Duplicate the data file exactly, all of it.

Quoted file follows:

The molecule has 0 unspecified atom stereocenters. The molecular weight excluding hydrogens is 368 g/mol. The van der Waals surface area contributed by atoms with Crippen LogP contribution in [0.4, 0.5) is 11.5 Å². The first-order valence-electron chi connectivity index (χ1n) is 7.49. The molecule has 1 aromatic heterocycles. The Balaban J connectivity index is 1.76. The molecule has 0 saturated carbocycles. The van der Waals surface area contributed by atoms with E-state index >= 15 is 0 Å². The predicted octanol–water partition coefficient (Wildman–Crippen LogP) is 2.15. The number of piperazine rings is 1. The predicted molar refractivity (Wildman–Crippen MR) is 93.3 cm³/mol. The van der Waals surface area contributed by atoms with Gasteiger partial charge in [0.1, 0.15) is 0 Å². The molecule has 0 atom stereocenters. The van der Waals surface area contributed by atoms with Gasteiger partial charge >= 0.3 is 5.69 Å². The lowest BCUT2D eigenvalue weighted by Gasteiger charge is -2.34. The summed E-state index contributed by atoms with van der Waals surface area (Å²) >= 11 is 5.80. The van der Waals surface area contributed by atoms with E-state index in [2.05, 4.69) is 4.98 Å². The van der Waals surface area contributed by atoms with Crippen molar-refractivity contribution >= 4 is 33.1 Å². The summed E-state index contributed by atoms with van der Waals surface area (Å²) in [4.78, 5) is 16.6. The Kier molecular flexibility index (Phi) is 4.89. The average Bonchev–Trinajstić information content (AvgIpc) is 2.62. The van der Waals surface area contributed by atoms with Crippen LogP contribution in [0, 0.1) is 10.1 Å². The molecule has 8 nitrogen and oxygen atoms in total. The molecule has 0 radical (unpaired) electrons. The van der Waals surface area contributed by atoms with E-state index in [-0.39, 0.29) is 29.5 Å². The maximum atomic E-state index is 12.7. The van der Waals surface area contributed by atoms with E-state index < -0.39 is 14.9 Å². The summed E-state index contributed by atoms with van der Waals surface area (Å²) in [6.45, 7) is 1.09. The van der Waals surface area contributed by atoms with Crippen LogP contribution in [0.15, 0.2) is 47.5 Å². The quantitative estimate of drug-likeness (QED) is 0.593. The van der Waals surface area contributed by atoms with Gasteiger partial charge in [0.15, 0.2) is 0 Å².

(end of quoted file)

The molecule has 0 unspecified atom stereocenters. The molecular weight excluding hydrogens is 368 g/mol. The van der Waals surface area contributed by atoms with Crippen LogP contribution in [0.4, 0.5) is 11.5 Å². The first-order valence-electron chi connectivity index (χ1n) is 7.49. The molecule has 1 aromatic heterocycles. The Balaban J connectivity index is 1.76. The molecule has 0 saturated carbocycles. The van der Waals surface area contributed by atoms with E-state index >= 15 is 0 Å². The predicted octanol–water partition coefficient (Wildman–Crippen LogP) is 2.15. The number of piperazine rings is 1. The predicted molar refractivity (Wildman–Crippen MR) is 93.3 cm³/mol. The van der Waals surface area contributed by atoms with Gasteiger partial charge in [0.1, 0.15) is 0 Å². The molecule has 0 atom stereocenters. The van der Waals surface area contributed by atoms with Gasteiger partial charge >= 0.3 is 5.69 Å². The lowest BCUT2D eigenvalue weighted by Gasteiger charge is -2.34. The summed E-state index contributed by atoms with van der Waals surface area (Å²) >= 11 is 5.80. The van der Waals surface area contributed by atoms with E-state index in [2.05, 4.69) is 4.98 Å². The van der Waals surface area contributed by atoms with Crippen molar-refractivity contribution >= 4 is 33.1 Å². The summed E-state index contributed by atoms with van der Waals surface area (Å²) in [4.78, 5) is 16.6. The Kier molecular flexibility index (Phi) is 4.89. The average Bonchev–Trinajstić information content (AvgIpc) is 2.62. The van der Waals surface area contributed by atoms with Crippen LogP contribution in [0, 0.1) is 10.1 Å². The molecule has 8 nitrogen and oxygen atoms in total. The molecule has 0 radical (unpaired) electrons. The van der Waals surface area contributed by atoms with E-state index in [-0.39, 0.29) is 29.5 Å². The maximum atomic E-state index is 12.7. The van der Waals surface area contributed by atoms with E-state index < -0.39 is 14.9 Å². The summed E-state index contributed by atoms with van der Waals surface area (Å²) in [6.45, 7) is 1.09. The van der Waals surface area contributed by atoms with Crippen LogP contribution in [0.15, 0.2) is 47.5 Å². The quantitative estimate of drug-likeness (QED) is 0.593. The van der Waals surface area contributed by atoms with Gasteiger partial charge in [0.15, 0.2) is 0 Å².